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13 Amazing Foods to Truly Understand Beijing Snacks


Since the establishment of Beijing city, there have been Beijing snacks. The traditional cuisine of the ancient capital is mouthwatering. It is said that those who have eaten over 13 specialties can truly understand Beijing snacks.

Wan Dou Huang (Pea Flour Cake)

Made with white peas, pea flour cake is a favorite springtime snack, and was very popular among members of the imperial court. It looks bright yellow and has a refreshing and mild sweet taste. The best part is its fine and smooth texture, it will melt in the mouth. Pea flour cake has been a favorite snack of the royal family since the Ming Dynasty. It is also eaten as a ceremonial dish on the third day of March, according to the Chinese calendar.

Aiwowo (Steamed Rice Cakes with Sweet Stuffing)

Ai wo wo, or steamed rice cakes with sweet stuffing, is made of glutinous rice or millet flour with sweet filling. It first appeared during the Yuan Dynasty (1279-1368) and was a favorite of the imperial families of the Ming Dynasty. Traditionally, it is eaten from the Lunar New Year to the end of summer, but it is now sold throughout the year.

Lvdagun (Rolling Soybean Cake)

Lvdagun, or rolling soybean cake is one of the most famous traditional snacks in Beijing. It takes soybean flour as the main ingredient. Actually it is named from its metaphorical meaning for its appearance. Among the complex procedures to make this snack, the last step is to sprinkle some soybean powder on it, and it is the yellow powder that makes the name giver think of the dust in the air raised by donkeys when they are rolling and playing on the ground in the suburbs.

Tangjuanguo (Glazed thin pancake with Chinese yam and jujube stuffing)

The main ingredients of the snack are Chinese yams and jujubes, together with walnuts and melon. After steaming or frying, it is covered with sugar. The snack tastes sweet and is very nutritious.

Tang Erduo (Fried sugar cake)

Also known as honeyed doughnut, the ear-shaped snack is a common Beijing snack. Immediately after taking the shape of an ear, Tang Erduo needs to be soaked in tepid maltose water before it gets cold. It is a snack that is often served in spring, autumn and winter. Honey is likely to fall because of it is done in summer. Brownish yellow honeyed doughnut tastes smooth, soft, sweet and delightful.

Jiangsi Paicha (Shredded ginger crisp thin fritter twist)

Shredded Ginger crisp thin fritter twist is also known as crisp thin fritter twist with ginger soup, crisp thin fritter twist with ginger crisp, crisp thin fritter twist with honey. It is a typical Beijing snack. Though it is a famous snack, it is not hard to make it at home. All you need to do is steep ginger into water and then roll a flour ball using ginger soup. Later, you roll the flour ball into smooth, evenly distributed flakes and then put starch on it. After piling all the flakes up, you need to cut them into cakes 2 cm wide and 5 cm long. Put two pieces together and cut three times in the middle. You scatter them and fry them using mild oil and fire. Next, put honey onto fried cakes and put sugar into ginger soup before collecting all the shredded ginger. When the water boils, you put maltose into it and continue cook it using small fire. Then you put fried cake into the ginger soup before getting the snack dry.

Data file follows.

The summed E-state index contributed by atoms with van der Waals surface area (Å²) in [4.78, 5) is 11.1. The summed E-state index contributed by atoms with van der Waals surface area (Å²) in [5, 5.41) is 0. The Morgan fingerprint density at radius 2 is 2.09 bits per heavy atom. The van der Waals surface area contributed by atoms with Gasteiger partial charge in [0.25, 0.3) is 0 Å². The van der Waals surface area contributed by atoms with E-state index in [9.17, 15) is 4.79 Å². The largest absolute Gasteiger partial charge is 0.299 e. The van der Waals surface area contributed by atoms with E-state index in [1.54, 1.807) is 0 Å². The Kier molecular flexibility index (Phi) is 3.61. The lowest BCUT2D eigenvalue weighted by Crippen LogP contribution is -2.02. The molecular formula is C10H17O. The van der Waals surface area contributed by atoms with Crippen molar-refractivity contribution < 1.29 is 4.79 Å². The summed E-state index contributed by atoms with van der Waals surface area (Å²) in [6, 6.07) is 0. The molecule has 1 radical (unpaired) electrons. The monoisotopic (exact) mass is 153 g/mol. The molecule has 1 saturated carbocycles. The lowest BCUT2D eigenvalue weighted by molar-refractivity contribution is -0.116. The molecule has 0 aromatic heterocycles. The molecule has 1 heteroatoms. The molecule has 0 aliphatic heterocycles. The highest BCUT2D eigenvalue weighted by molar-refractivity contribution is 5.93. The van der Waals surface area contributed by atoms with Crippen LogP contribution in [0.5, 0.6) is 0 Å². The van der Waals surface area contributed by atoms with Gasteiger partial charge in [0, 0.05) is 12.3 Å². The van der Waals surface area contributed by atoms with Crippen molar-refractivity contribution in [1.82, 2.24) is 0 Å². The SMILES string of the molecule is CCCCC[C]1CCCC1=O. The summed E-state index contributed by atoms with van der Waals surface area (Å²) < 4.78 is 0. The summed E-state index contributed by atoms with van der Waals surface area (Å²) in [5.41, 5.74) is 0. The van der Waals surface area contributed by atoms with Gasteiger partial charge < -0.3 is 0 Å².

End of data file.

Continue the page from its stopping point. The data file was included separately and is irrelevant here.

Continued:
The snack is a paste made from millet flour, sesame sauce, sesame oil, pepper balls and salt. It tastes salty and sweet. Old Pekingnese are used to drinking it along the edge of the bowl.

Sanzi Mahua

Sanzi Mahua (fried dough twist), or Huanbing (ring-shaped cake) is a kind of wheat-based food shaped like a fan. The flour-made food tastes crispy and sweet. Huanbing is said to have existed as far back as the Warring States Period, and it has become a must-eat food for the Cold Food Festival since the Qin and Han dynasties. 

Hama Tumi (Toad Spit Honey)

Hama tumi, or toad spit honey is a cake with red bean stuffing and a crack on the surface. During the process of baking, a natural opening will appear at the border that makes the name giver think of spitting honey.

Jiaoquan (fried dough rings)

Old Pekingnese enjoy Jiaoquan together with Douzhi, but not everyone could endure the taste of Douzhi. Jiaoquan tastes crispy and looks golden after frying.

Tanghuoshao (Sweetened baked wheaten cakes)

Sweetened Baked Wheaten Cake is a common breakfast for Beijingers that enjoys a history of more than 300 years. Baked with brown sugar and sesame sauce, the cake is fragrant, sweet and rich in taste. It is soft, tender but not sticky, so it’s more suitable for the elderly. People use a jar as furnace baking the snack. The baker only needs to stick rolls onto the wall of the jar, hence its name.

Chaogan (Stewed Liver)

Chaogan is a kind of traditional cuisine of the Han nationality in Beijing. It is made from pork liver and pork intestine, seasoning with garlic and dressing with starchy sauce. Chaogan used to be served with steamed buns, but now there is no particular way to eat it.

Naiyouzhagao (Fried butter cakes)

Fried butter cake, or Naiyou Zhagao in Chinese, is one of the local snacks with rich nutrition in Beijing. The round fried butter cake has an aromatic flavor. The cake has high calories, but if you like sweets, you cannot miss it! It tastes crispy with the sweet of butter.


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